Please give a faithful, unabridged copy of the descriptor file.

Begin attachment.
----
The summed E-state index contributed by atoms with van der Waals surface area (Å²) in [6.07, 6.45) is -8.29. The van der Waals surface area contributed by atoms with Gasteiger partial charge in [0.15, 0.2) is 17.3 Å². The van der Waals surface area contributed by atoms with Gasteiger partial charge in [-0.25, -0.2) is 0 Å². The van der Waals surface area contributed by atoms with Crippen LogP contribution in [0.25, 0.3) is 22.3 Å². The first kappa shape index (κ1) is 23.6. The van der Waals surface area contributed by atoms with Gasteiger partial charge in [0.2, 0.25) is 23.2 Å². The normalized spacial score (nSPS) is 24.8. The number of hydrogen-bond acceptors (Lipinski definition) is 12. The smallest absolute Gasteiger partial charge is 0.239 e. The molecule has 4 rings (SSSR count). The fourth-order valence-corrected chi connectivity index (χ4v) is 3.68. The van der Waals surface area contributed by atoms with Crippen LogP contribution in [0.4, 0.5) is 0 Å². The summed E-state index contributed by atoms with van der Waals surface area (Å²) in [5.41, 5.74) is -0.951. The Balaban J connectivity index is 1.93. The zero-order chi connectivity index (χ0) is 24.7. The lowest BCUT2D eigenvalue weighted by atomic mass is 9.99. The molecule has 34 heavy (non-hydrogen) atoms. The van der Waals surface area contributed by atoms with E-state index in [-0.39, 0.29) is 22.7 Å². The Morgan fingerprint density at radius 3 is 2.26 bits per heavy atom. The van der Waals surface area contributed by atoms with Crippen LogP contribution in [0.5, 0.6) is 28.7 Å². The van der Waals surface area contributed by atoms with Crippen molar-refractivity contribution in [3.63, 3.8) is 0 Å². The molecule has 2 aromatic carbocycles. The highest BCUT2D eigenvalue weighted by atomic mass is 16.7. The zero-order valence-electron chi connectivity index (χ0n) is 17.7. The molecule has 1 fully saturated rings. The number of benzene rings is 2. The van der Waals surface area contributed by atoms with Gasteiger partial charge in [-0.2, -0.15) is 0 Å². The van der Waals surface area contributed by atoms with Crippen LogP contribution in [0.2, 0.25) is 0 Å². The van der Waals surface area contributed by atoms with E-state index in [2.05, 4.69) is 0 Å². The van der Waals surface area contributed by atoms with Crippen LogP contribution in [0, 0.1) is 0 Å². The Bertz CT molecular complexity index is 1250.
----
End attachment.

The summed E-state index contributed by atoms with van der Waals surface area (Å²) in [6.07, 6.45) is -8.29. The van der Waals surface area contributed by atoms with Gasteiger partial charge in [0.15, 0.2) is 17.3 Å². The van der Waals surface area contributed by atoms with Gasteiger partial charge in [-0.25, -0.2) is 0 Å². The van der Waals surface area contributed by atoms with Crippen LogP contribution in [0.25, 0.3) is 22.3 Å². The first kappa shape index (κ1) is 23.6. The van der Waals surface area contributed by atoms with Gasteiger partial charge in [0.2, 0.25) is 23.2 Å². The normalized spacial score (nSPS) is 24.8. The number of hydrogen-bond acceptors (Lipinski definition) is 12. The smallest absolute Gasteiger partial charge is 0.239 e. The molecule has 4 rings (SSSR count). The fourth-order valence-corrected chi connectivity index (χ4v) is 3.68. The van der Waals surface area contributed by atoms with Crippen LogP contribution in [0.4, 0.5) is 0 Å². The summed E-state index contributed by atoms with van der Waals surface area (Å²) in [5.41, 5.74) is -0.951. The Balaban J connectivity index is 1.93. The zero-order chi connectivity index (χ0) is 24.7. The lowest BCUT2D eigenvalue weighted by atomic mass is 9.99. The molecule has 34 heavy (non-hydrogen) atoms. The van der Waals surface area contributed by atoms with E-state index in [-0.39, 0.29) is 22.7 Å². The Morgan fingerprint density at radius 3 is 2.26 bits per heavy atom. The van der Waals surface area contributed by atoms with Crippen LogP contribution in [0.5, 0.6) is 28.7 Å². The van der Waals surface area contributed by atoms with Crippen molar-refractivity contribution in [3.63, 3.8) is 0 Å². The molecule has 2 aromatic carbocycles. The highest BCUT2D eigenvalue weighted by atomic mass is 16.7. The zero-order valence-electron chi connectivity index (χ0n) is 17.7. The molecule has 1 fully saturated rings. The number of benzene rings is 2. The van der Waals surface area contributed by atoms with Gasteiger partial charge in [-0.2, -0.15) is 0 Å². The van der Waals surface area contributed by atoms with Crippen LogP contribution in [0.2, 0.25) is 0 Å². The van der Waals surface area contributed by atoms with E-state index in [2.05, 4.69) is 0 Å². The van der Waals surface area contributed by atoms with Crippen LogP contribution in [0, 0.1) is 0 Å². The Bertz CT molecular complexity index is 1250.